The LSAT (Law School Admission Test) is given four times a year (usually June, October, December, and February), by the LSAC (Law School Admissions Council). Registration for the LSAT is accomplished at the LSAC site. Results of the LSAT are reported through the LSDAS (Law School Data Assembly Service). Most applicants use the LSDAS to assemble their application information, including LSAT scores, transcripts, and letters of recommendation. Applicants can choose which schools receive this information from LSDAS. However, the primary application forms themselves, including personal statements, must still be sent to each school directly.
The LSAT has four main sections: one Reading Comprehension, two Logical Reasoning, and one Analytical Reasoning. Each LSAT also includes an essay portion, and a sample section used by LSAT to develop new questions. This sample section is not included in the scoring, but you will not know in advance which section is the sample. Thus, each LSAT will include six separate sections: 5 multiple choice sections and one essay. Each section takes 35 minutes, so the test itself is three and a half hours even without breaks. Prepare yourself for a long morning, and bring a snack or drink to consume during a break, if permitted.
The five main sections of the test are scored by the number of correct answers, without any extra penalty for incorrect answers. In other words, it is to your advantage to answer every question. If you can narrow down the answer choices, your odds of answering correctly will improve.
The best way to prepare for the LSAT, in our opinion, is to take sample tests as often as possible. A complete practice test is available from LSAC, and you can also purchase books of real past LSAT exams from LSAC. It is best to time yourself while taking these sample tests, because time pressure is an important factor. Score your results, and identify weak areas to help target further study. Many commercial test-prep books are available in the UNO library, and from local bookstores. Companies and universities in the local area also offer commercial test preparation courses for a fee.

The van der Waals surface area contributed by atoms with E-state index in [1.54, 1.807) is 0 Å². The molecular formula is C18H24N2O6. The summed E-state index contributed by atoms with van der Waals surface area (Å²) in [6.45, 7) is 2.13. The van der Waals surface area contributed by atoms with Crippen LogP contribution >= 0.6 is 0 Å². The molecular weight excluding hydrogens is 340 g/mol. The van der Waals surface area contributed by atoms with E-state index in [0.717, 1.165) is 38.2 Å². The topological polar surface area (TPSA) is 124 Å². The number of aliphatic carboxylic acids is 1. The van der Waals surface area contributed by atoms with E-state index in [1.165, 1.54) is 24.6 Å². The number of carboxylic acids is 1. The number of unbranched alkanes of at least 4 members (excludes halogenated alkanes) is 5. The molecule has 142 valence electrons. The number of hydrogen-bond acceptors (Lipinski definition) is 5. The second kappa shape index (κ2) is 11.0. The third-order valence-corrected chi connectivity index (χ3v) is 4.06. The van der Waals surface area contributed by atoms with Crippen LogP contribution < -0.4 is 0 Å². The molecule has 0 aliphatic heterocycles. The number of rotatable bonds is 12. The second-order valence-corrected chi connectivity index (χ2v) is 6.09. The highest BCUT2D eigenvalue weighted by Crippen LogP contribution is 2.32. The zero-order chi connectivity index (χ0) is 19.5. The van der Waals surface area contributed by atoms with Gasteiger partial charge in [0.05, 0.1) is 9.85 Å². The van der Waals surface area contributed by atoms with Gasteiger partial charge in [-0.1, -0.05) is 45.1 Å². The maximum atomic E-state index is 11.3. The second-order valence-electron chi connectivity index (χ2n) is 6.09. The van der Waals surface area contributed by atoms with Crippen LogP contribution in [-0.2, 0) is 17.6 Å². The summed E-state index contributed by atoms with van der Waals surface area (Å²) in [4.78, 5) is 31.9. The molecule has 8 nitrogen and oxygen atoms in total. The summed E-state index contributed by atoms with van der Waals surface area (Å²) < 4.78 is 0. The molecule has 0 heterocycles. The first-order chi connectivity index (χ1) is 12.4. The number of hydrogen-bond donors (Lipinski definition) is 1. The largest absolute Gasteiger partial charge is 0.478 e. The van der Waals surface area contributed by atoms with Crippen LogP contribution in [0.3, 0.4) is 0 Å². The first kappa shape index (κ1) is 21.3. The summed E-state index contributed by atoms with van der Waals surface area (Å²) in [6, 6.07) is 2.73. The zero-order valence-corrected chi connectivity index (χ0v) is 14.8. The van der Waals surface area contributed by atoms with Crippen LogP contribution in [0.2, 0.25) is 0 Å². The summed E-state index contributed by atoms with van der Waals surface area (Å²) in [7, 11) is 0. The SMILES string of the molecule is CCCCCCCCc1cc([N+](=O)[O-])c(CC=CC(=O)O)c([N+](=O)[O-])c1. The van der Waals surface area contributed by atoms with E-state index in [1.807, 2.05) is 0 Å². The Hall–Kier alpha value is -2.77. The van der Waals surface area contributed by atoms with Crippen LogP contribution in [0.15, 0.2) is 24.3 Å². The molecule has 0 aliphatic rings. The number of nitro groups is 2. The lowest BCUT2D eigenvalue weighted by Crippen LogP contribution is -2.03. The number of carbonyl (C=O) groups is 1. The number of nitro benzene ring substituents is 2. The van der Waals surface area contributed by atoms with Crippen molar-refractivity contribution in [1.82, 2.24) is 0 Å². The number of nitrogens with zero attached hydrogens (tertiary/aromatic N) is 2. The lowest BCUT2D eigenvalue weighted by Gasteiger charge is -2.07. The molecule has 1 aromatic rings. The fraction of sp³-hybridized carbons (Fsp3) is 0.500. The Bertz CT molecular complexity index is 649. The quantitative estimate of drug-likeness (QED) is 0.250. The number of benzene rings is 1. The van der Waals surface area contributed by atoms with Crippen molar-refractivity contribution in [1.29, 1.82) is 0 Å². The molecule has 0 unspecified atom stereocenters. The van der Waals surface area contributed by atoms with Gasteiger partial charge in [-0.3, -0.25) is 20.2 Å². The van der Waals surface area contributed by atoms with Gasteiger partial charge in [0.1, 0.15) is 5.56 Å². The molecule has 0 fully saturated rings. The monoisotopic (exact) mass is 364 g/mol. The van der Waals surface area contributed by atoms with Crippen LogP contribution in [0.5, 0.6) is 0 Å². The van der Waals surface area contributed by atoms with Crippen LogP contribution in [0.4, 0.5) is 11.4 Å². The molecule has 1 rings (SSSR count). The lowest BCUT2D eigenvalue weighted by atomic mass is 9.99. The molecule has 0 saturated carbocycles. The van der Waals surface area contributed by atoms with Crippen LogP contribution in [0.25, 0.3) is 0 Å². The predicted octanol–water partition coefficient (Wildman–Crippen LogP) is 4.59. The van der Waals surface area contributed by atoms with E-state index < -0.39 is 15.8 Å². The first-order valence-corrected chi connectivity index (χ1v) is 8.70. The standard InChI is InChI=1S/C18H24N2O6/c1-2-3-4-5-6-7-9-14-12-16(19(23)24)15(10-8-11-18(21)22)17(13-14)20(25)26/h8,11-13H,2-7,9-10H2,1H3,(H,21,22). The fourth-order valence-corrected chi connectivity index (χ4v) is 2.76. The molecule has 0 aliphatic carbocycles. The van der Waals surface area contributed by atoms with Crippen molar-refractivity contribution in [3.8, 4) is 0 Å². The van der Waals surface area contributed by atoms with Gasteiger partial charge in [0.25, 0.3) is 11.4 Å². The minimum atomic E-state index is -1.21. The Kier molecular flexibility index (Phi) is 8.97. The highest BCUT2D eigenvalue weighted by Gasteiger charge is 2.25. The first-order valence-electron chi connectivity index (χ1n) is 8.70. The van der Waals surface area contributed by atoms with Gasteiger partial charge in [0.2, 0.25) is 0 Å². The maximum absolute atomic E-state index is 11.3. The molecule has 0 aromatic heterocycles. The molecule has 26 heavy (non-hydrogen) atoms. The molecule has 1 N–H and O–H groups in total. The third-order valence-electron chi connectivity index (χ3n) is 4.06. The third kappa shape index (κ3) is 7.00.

Most students find that a basic logic or critical reasoning course is extremely helpful preparation for the Logical Reasoning and Analytical Reasoning portions of the exam. A quick review of the difference between valid and invalid arguments, and the main types of fallacies, can also be helpful. You will find this information on many university websites (search for critical reasoning, fallacies, argument validity, and related keywords). Other courses which emphasize quantitative and analytical reasoning are helpful training, in general. Courses which emphasize careful reading and analysis of texts are helpful preparation for the Reading Comprehension portions.
For more information, please contact the Pre-Law Advisors in the College of Arts and Sciences:
Dr. Carson Holloway, Department of Political Science, ASH 275, (402) 554-4862, firstname.lastname@example.org
Dr. Laura Grams, Department of Philosophy, ASH 205, (402) 554-2629, email@example.com